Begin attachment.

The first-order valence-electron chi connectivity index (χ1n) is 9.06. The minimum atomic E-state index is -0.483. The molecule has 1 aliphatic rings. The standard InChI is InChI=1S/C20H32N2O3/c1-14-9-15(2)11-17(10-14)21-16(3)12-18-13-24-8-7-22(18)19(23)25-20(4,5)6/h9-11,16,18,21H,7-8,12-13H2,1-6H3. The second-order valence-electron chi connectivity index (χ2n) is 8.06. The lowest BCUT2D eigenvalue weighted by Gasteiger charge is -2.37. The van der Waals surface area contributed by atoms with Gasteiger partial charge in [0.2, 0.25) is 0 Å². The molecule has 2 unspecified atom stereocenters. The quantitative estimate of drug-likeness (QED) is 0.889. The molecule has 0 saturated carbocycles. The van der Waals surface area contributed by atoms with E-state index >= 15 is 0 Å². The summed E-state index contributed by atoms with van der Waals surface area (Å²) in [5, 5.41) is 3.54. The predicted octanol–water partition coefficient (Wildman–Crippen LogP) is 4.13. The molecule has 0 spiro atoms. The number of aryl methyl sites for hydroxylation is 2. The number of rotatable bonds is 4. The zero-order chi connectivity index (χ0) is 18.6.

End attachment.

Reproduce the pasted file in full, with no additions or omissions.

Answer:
The first-order valence-electron chi connectivity index (χ1n) is 9.06. The minimum atomic E-state index is -0.483. The molecule has 1 aliphatic rings. The standard InChI is InChI=1S/C20H32N2O3/c1-14-9-15(2)11-17(10-14)21-16(3)12-18-13-24-8-7-22(18)19(23)25-20(4,5)6/h9-11,16,18,21H,7-8,12-13H2,1-6H3. The second-order valence-electron chi connectivity index (χ2n) is 8.06. The lowest BCUT2D eigenvalue weighted by Gasteiger charge is -2.37. The van der Waals surface area contributed by atoms with Gasteiger partial charge in [0.2, 0.25) is 0 Å². The molecule has 2 unspecified atom stereocenters. The quantitative estimate of drug-likeness (QED) is 0.889. The molecule has 0 saturated carbocycles. The van der Waals surface area contributed by atoms with E-state index >= 15 is 0 Å². The summed E-state index contributed by atoms with van der Waals surface area (Å²) in [5, 5.41) is 3.54. The predicted octanol–water partition coefficient (Wildman–Crippen LogP) is 4.13. The molecule has 0 spiro atoms. The number of aryl methyl sites for hydroxylation is 2. The number of rotatable bonds is 4. The zero-order chi connectivity index (χ0) is 18.6.